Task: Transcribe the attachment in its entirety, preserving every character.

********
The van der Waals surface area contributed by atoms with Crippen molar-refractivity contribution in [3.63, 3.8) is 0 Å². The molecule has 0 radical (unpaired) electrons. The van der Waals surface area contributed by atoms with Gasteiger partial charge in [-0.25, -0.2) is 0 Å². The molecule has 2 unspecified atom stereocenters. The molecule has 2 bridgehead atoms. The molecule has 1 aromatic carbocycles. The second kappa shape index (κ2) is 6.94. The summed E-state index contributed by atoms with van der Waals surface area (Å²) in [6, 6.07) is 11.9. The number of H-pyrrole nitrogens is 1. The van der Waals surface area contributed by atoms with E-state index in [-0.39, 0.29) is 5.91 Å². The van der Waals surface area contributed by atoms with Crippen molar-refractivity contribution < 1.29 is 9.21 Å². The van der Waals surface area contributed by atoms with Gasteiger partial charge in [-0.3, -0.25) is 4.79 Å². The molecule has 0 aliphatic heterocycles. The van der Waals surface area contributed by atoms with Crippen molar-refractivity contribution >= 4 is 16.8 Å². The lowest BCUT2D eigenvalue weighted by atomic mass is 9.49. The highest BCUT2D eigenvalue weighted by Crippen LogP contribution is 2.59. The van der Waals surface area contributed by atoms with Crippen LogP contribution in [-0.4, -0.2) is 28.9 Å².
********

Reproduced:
The van der Waals surface area contributed by atoms with Crippen molar-refractivity contribution in [3.63, 3.8) is 0 Å². The molecule has 0 radical (unpaired) electrons. The van der Waals surface area contributed by atoms with Gasteiger partial charge in [-0.25, -0.2) is 0 Å². The molecule has 2 unspecified atom stereocenters. The molecule has 2 bridgehead atoms. The molecule has 1 aromatic carbocycles. The second kappa shape index (κ2) is 6.94. The summed E-state index contributed by atoms with van der Waals surface area (Å²) in [6, 6.07) is 11.9. The number of H-pyrrole nitrogens is 1. The van der Waals surface area contributed by atoms with E-state index in [-0.39, 0.29) is 5.91 Å². The van der Waals surface area contributed by atoms with Crippen molar-refractivity contribution < 1.29 is 9.21 Å². The van der Waals surface area contributed by atoms with Gasteiger partial charge in [-0.3, -0.25) is 4.79 Å². The molecule has 0 aliphatic heterocycles. The van der Waals surface area contributed by atoms with Crippen molar-refractivity contribution >= 4 is 16.8 Å². The lowest BCUT2D eigenvalue weighted by atomic mass is 9.49. The highest BCUT2D eigenvalue weighted by Crippen LogP contribution is 2.59. The van der Waals surface area contributed by atoms with Crippen LogP contribution in [-0.4, -0.2) is 28.9 Å².